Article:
African Queens: Scrolla.Africa is showcasing the lives of seven African Queens from history whose remarkable lives went on to shape the world today.
The Sepedi idiom, “Mosadi o tshwara thipa ka bogaleng”, which loosely translates to “A woman grabs a knife by the blade”, is a powerful idiom which recognises women’s ability to always rise up when men fail, or fight when it gets tough.
The idiom for me is an epitome of the warrior queen mother of the Ashanti people, (Ghananians) Yaa Asantewaa.
She took up arms and led her people in fighting the British, something that was unheard of at the time.
Yaa Asantewaa fought for what she knew was at the heart of her people’s existence, their ancestral Golden Stool.
Yaa Asantewaa was born around 1840 in the Asona royalty from the Besease clan, a family of traditional rulers. Her story is perhaps one of the greatest of them all.
She rose to lead the army against the British after her son King Prempeh I was exiled to Seychelles by the colonisers.
British governor Sir Frederick Hodgson didn’t know who he was messing with when he demanded to sit on the Golden Stool. Not even kings were allowed to sit on it but the British even wanted to own it.
This angered the Ashanti people who were being led by Queen Mother Yaa Asantewaa at the time.
At a village meeting to discuss Hodgson’s taboo request, the men were discouraged and Yaa Asantewaa came forward.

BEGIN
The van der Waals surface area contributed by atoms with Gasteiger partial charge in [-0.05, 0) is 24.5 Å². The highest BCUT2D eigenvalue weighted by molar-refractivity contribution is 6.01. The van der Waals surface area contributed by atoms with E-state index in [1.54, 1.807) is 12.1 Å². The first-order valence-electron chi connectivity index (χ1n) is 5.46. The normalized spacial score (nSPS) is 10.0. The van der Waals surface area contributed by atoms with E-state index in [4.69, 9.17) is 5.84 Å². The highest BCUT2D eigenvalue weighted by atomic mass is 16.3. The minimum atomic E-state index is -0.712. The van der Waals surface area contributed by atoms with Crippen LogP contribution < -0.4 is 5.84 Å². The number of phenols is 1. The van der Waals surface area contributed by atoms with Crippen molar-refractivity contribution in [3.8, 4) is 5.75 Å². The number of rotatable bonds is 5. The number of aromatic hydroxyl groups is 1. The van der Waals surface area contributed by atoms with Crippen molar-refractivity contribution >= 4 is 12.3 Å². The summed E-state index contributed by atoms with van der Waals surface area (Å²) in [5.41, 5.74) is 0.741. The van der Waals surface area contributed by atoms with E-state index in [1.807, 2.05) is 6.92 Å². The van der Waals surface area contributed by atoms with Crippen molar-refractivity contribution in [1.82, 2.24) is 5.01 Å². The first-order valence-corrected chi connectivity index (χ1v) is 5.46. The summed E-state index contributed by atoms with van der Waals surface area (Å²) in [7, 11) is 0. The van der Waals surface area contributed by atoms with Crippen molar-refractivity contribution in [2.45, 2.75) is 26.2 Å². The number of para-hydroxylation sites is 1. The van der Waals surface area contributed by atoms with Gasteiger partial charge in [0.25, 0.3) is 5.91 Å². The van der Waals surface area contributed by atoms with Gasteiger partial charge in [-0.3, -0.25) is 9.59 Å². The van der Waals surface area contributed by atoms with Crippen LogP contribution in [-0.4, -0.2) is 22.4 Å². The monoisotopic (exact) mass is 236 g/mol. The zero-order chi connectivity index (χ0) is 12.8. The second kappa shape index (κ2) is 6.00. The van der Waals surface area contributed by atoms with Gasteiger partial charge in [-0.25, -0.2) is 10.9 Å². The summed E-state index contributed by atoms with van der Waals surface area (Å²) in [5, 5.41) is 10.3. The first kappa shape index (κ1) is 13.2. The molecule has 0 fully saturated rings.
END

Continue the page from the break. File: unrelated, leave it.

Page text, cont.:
“How can a proud and brave people like the Asante sit back and look while white men took away their king and chiefs, and humiliated them with a demand for the Golden Stool? The Golden Stool only means money to the white man; they have searched and dug everywhere for it. If you, the chiefs of Asante, are going to behave like cowards and not fight, I shall call upon my fellow women. We will fight till the last of us fall in the battlefields,” she said.
Her speech worked. Soon an army of 5 000 men and women were ready to go to what is known as the Ashanti-British “War of the Golden Stool”.
Though the Ashanti people succeeded under the leadership of the warrior queen mother she was captured by the British and sent to the Seychelles where she died in 1929.
Her bravery has shown that women can venture into any profession deemed male dominated and even do better.
A museum in Kwaso in the Ejisu-Juaben district in Ghana was dedicated to her in August 2000.
Image source:Motivation Africa